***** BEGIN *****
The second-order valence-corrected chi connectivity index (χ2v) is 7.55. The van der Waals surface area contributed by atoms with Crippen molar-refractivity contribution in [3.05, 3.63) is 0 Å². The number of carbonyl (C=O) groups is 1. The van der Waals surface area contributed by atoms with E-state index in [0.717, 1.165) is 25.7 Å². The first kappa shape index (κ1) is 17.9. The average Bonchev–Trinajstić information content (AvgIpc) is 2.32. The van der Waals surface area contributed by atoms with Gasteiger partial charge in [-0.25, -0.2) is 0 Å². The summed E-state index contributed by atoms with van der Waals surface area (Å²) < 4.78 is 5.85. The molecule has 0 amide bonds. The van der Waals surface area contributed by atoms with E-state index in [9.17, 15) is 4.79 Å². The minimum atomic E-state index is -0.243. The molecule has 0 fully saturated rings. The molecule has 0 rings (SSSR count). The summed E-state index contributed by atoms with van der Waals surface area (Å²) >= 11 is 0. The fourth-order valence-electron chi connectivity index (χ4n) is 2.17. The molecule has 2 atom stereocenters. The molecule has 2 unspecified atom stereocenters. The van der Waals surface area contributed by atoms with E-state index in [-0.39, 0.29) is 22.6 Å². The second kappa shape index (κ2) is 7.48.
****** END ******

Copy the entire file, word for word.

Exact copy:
The second-order valence-corrected chi connectivity index (χ2v) is 7.55. The van der Waals surface area contributed by atoms with Crippen molar-refractivity contribution in [3.05, 3.63) is 0 Å². The number of carbonyl (C=O) groups is 1. The van der Waals surface area contributed by atoms with E-state index in [0.717, 1.165) is 25.7 Å². The first kappa shape index (κ1) is 17.9. The average Bonchev–Trinajstić information content (AvgIpc) is 2.32. The van der Waals surface area contributed by atoms with Gasteiger partial charge in [-0.25, -0.2) is 0 Å². The summed E-state index contributed by atoms with van der Waals surface area (Å²) < 4.78 is 5.85. The molecule has 0 amide bonds. The van der Waals surface area contributed by atoms with E-state index in [9.17, 15) is 4.79 Å². The minimum atomic E-state index is -0.243. The molecule has 0 fully saturated rings. The molecule has 0 rings (SSSR count). The summed E-state index contributed by atoms with van der Waals surface area (Å²) >= 11 is 0. The fourth-order valence-electron chi connectivity index (χ4n) is 2.17. The molecule has 2 atom stereocenters. The molecule has 2 unspecified atom stereocenters. The van der Waals surface area contributed by atoms with E-state index in [-0.39, 0.29) is 22.6 Å². The second kappa shape index (κ2) is 7.48.